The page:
power to the people
interview by SVEN SCHUMANN
photography by GIASCO BERTOLI
French street artist JR seems to be omnipresent. His large pastings of people’s faces on buildings around the world populate countless Instagram feeds. He recently released the short film Ellis, starring Robert De Niro. Phaidon published an in-depth monograph of his work. During the 2015 United Nations Climate Change Conference in Paris, he and American film director Darren Aronofsky projected a huge video on the façade of the National Assembly building — multiple faces turning and moving their eyes in harmony.
Despite his international success, JR’s work is not about his name, signature, or identity; it’s all about the people: their face, their message, their community, their local issues, their hopes, and their reality. In that sense, JR is just a medium — his art is a visual possibility for the urgent issue of direct democracy.
SVEN SCHUMANN — In the past, you’ve said you don’t necessarily consider your art political. Isn’t it automatically political, though, since it’s illegal in many cases?
JR — I think my art is political just by the fact that it’s in the street. Sometimes, I like to say that my work is not illegal because I believe that even if I don’t ask for authorization from the government, I ask the people. Asking the people in the community is like organizing a small referendum. So, in a way, they give me the authorization. I feel like I’m working within the constitution,
but the one of the street.
SVEN SCHUMANN — But sometimes you do reach out to governments as well, no?
JR — I recently did a project in Istanbul, and we tried to do it legally, but the mayor didn’t even want to meet with us. They never said no, and they never said yes — they just never gave us a meeting. We were lost in the bureaucracy. So, I was like, “Okay, at least we tried.” And we went for it. I can’t say it wasn’t political, since it was pasting random people in a large format in the street, and out there that is really political. But it was nothing against the government.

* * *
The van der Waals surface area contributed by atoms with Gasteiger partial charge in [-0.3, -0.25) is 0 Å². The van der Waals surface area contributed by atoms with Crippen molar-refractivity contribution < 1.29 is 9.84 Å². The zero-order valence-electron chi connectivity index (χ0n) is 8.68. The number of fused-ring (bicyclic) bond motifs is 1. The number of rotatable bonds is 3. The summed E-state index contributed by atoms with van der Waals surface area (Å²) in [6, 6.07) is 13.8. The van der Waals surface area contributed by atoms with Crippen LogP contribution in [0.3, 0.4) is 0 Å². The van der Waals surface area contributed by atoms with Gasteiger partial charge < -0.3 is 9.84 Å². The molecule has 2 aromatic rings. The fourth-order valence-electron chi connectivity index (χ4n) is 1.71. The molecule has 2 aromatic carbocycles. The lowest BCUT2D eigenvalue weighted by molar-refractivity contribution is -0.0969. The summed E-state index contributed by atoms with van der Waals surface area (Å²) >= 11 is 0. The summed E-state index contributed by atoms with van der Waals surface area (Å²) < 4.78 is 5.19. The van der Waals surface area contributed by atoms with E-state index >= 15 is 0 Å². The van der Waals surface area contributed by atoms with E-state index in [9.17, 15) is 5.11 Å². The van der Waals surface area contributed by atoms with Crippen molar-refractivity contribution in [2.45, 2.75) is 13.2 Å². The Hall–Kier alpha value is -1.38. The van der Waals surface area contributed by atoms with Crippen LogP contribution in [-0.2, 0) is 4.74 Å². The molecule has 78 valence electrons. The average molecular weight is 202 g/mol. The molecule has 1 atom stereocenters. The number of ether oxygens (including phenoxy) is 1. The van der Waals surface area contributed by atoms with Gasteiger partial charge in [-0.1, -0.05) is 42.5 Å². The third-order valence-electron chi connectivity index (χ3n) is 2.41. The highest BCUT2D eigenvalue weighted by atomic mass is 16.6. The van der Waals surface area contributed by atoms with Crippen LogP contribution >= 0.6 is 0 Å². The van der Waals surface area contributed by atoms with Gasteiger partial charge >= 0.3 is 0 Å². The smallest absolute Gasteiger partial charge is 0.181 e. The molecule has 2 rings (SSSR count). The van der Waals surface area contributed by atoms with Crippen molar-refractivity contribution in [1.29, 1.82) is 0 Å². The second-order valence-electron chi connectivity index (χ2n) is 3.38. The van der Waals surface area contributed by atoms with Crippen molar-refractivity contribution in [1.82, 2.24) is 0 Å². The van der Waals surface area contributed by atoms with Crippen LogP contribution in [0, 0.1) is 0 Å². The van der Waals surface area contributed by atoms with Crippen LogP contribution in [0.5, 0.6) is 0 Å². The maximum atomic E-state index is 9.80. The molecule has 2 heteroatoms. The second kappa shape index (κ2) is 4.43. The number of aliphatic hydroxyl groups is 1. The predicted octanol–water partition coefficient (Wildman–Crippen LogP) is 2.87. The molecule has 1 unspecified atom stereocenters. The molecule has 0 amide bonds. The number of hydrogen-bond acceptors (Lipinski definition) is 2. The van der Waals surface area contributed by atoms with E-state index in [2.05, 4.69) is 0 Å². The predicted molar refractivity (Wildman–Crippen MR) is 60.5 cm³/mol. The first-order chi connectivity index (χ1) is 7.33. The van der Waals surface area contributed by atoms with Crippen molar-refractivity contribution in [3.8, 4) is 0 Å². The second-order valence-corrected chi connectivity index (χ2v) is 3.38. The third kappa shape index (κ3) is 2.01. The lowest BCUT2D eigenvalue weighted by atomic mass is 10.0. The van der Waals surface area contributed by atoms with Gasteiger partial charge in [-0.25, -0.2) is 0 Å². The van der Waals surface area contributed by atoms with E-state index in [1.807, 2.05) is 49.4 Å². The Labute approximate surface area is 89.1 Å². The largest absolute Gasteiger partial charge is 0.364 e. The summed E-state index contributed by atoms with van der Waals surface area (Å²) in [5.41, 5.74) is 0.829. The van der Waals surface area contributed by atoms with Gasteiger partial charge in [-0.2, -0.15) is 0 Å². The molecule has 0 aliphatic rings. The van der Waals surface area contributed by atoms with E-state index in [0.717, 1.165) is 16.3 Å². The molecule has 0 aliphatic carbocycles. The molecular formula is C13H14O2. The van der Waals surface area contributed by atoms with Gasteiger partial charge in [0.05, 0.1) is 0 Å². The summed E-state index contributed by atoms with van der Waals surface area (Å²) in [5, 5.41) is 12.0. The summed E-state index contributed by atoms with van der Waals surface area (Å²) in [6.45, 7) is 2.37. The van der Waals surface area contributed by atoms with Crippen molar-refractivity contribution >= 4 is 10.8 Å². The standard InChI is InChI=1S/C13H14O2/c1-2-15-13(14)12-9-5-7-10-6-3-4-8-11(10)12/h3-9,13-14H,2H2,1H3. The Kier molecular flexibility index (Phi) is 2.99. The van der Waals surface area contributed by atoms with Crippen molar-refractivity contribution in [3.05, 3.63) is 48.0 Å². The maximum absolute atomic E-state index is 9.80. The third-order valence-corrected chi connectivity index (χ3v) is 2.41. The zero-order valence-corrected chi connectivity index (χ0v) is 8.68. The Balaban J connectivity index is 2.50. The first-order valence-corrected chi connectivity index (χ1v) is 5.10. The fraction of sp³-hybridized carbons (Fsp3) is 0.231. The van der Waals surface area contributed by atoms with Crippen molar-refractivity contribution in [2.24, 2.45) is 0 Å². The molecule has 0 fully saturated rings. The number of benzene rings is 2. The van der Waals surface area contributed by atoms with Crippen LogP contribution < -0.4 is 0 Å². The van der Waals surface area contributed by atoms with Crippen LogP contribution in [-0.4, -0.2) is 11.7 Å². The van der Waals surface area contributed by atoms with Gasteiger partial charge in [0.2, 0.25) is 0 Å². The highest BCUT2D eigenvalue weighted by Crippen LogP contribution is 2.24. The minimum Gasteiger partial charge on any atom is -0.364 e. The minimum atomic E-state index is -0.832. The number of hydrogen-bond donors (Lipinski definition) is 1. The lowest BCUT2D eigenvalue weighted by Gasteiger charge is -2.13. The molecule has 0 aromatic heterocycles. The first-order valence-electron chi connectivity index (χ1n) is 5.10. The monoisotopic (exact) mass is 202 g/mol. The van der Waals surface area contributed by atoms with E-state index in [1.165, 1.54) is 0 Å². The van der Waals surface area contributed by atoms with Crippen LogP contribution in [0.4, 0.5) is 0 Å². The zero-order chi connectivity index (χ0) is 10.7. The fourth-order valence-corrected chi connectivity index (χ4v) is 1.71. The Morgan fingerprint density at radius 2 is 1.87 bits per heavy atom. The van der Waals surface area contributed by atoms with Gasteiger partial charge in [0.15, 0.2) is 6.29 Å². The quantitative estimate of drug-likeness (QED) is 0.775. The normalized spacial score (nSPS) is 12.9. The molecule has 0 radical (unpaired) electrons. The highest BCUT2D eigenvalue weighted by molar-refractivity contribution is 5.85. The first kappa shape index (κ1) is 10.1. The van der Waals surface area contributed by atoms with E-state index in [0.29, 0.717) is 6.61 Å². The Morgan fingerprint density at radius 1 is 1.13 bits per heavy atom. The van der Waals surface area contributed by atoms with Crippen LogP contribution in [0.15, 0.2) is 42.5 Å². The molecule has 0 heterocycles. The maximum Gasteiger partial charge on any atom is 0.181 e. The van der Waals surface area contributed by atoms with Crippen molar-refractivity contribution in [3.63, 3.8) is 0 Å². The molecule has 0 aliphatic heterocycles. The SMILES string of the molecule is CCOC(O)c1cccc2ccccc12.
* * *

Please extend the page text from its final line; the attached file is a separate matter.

SVEN SCHUMANN — What was the government’s reaction?
JR — The state was not really happy about it, so they sued us. But the people in the street supported us. Someone sent me a photo of a piece that the police had covered up, so I posted a before-and-after picture, which got retweeted all over Turkey. It became so big that the city contacted us to apologize, and they are dropping every fine. They just wanted us to stop posting about it, and then they’d give us
the authorization to do another wall and even pay for it. So, it’s really interesting how doing something in the gray zone and involving
everybody in the discussion got them to bend to allow the project to happen.
SVEN SCHUMANN — Did you go back and redo the project after that?
JR — No, I just wanted to bring them to that stage. And then, you know, I felt it was okay; there had been a real interaction. I have hundreds of stories like that.
SVEN SCHUMANN — Some of the pastings from a project you did in Berlin a couple of years ago are still visible today, and I am pretty sure nothing got covered over by the police. Do you feel like the reaction to your art is more immediate in a place like Turkey, where democracy and freedom of speech are more restricted?
JR — In a place where the tension is higher, some pastings get covered up right away. But my work is not there in the street to be protected. It’s there to be part of the discussion. I’m actually fine with them being scratched, peed on, painted over, or whatever. It belongs to the people, and I have to let it go the minute I paste it. It’s not there to impose itself on people, but rather to blend into society. Sometimes it works and sometimes it doesn’t, but it’s all part of the art process. I would like to be in the middle of all of those discussions. That’s my dream: being in every street at the same time.
SVEN SCHUMANN — Can you get a sense of how democratic a place is by looking at its streets?
JR — All the countries where I have felt there was no democracy are the countries where the walls are very clean — no graffiti, no posters, nothing. When no one can express themselves on walls, it’s usually a sign of not much democracy. Those are the places where I’ve been the most scared. Of course, it can be too much when everybody is writing on the walls, and it feels like Barcelona 10 years ago — which was beautiful, by the way — but there’s a good compromise between those extremes.
SVEN SCHUMANN — Why do you think the street is such an important place for people to have their voices heard?